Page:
According to McKay, when it came to Tysons, the Board's job was to partner with the community, "to make sure we achieve the long-range goal for Tysons." McKay added that while it was essential to recognize that everyone in the County would benefit from the success of Tysons, a place he called "the economic engine of the County," it was necessary to create other economic engines in other parts of the County too.
"We have a moral obligation to lift up all parts of the County. We can have smaller economic engines throughout Fairfax that complement Tysons and aren't in competition with it," McKay said. "But as we move forward, we know Tysons is the economic engine, and this Board is cognizant of that...We will make the necessary investments."
McKay said the Board was at a critical junction currently with Tysons. He said, "I know there's angst out there in the community about infrastructure, keeping pace with development." McKay added that the Board had a job to do, as partners and political leaders, to remind the County "this is a long haul."
"Tysons Plan was not developed to be implemented in a year or two. It was predicated on the need that we are in this for the long haul. And that means, at some point in time, pieces of it get accelerated faster than others. But we have to maintain the vision for achieving the ultimate goal... creating a place called Tysons...where people want to live, where we continue to have job growth, but we also have the public infrastructure in place to support that growth," he said.
MCKAY cautioned that Tysons Partnership, the County and the community had to operate as a team. "And frankly, there's a lot of eyes on us. You know, not only is Fairfax County the economic driver of the Commonwealth of Virginia, we know that statistically, 22 percent of all revenue going into Virginia comes from Fairfax County. We know that Tysons Corner is the economic driver of the County, so there are a lot of eyes on us making sure that this experiment that we've entered into works. We know it will...When you make a commitment, to do what we've done in Tysons, which is huge, you can't stop midway, or you're left with the worst-case scenario, which is scattered high density in parts of Tysons with no connectivity, no sense of place, no character, no personality," said McKay.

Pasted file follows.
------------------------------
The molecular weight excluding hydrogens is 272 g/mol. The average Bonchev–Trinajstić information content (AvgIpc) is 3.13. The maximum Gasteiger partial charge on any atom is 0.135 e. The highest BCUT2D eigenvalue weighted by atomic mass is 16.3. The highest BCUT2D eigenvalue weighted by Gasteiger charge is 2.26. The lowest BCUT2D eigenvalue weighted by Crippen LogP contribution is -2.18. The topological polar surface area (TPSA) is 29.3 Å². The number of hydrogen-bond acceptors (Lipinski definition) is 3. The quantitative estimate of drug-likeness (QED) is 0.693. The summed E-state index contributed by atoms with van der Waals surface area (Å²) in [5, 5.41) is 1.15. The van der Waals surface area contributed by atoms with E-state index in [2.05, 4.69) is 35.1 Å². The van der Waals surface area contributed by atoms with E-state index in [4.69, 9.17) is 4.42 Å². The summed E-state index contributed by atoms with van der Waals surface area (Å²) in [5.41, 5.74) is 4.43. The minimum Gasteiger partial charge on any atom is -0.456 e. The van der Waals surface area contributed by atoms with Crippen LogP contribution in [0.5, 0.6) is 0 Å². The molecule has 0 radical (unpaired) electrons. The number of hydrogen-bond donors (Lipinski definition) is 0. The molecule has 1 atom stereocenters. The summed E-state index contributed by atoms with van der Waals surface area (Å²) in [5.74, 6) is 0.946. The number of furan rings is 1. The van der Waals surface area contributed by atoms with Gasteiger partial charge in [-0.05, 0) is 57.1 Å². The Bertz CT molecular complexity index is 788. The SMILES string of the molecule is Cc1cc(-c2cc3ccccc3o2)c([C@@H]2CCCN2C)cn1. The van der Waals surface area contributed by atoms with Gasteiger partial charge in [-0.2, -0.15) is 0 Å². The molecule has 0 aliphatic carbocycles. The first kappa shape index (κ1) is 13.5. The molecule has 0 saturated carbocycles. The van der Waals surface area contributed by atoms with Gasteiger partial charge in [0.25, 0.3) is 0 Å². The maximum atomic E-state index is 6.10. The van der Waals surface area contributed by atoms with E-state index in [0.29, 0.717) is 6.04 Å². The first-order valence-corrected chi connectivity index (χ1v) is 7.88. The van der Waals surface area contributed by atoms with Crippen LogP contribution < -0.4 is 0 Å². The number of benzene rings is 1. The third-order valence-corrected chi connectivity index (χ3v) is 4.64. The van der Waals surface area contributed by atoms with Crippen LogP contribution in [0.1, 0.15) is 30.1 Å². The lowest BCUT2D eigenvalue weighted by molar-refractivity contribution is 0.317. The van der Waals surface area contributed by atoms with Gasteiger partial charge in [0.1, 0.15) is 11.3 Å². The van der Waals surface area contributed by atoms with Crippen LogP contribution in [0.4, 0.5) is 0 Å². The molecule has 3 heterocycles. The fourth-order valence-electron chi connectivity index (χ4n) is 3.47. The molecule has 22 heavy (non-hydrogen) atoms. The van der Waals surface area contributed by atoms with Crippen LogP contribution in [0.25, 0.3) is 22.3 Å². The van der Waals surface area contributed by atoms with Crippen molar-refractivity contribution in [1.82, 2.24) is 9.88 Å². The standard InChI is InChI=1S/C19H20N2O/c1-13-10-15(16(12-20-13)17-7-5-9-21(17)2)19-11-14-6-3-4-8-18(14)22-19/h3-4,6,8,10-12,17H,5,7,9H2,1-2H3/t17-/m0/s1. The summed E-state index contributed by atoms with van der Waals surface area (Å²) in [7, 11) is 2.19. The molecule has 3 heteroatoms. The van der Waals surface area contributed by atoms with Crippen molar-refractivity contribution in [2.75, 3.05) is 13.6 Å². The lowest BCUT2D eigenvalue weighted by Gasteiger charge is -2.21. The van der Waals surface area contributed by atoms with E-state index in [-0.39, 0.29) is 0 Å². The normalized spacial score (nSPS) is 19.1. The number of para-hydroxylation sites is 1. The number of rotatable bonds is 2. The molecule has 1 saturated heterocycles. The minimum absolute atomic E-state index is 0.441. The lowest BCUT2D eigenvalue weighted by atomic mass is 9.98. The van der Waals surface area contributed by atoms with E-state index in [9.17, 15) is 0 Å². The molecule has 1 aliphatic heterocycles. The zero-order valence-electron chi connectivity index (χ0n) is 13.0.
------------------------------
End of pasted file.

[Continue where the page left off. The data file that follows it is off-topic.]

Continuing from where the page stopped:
"We have come too far not to continue to make sure we complete this journey, and I need your help," McKay said. "We need everyone in Tysons Partnership's help. I can assure you, from my standpoint, we are going to continue to press our County staff in trying to be more responsive to the market, to send a strong message that Tysons is an innovative, outstanding place to live, work and to attract young people to come into Tysons Corner. We know that's a challenge... I need all of your voices to help us send a message out there, that this is a place where young people want to be able to come to work and where we want them to be in Fairfax County."
According to McKay, the County invests $14,000 per student per year. Then the student goes off to college and ends up moving elsewhere because they don't think Fairfax County is "cool enough or they can't afford housing."
McKay said, “Think of the investment that we've made in the public sector and those kids, only to lose it to other parts of the country. We have to attract those people here through affordable housing opportunities, employment opportunities, but most importantly, to make sure that Tysons is seen as a cool, innovative, state of the art, a forward-thinking place where people want to come and live. And we're halfway there."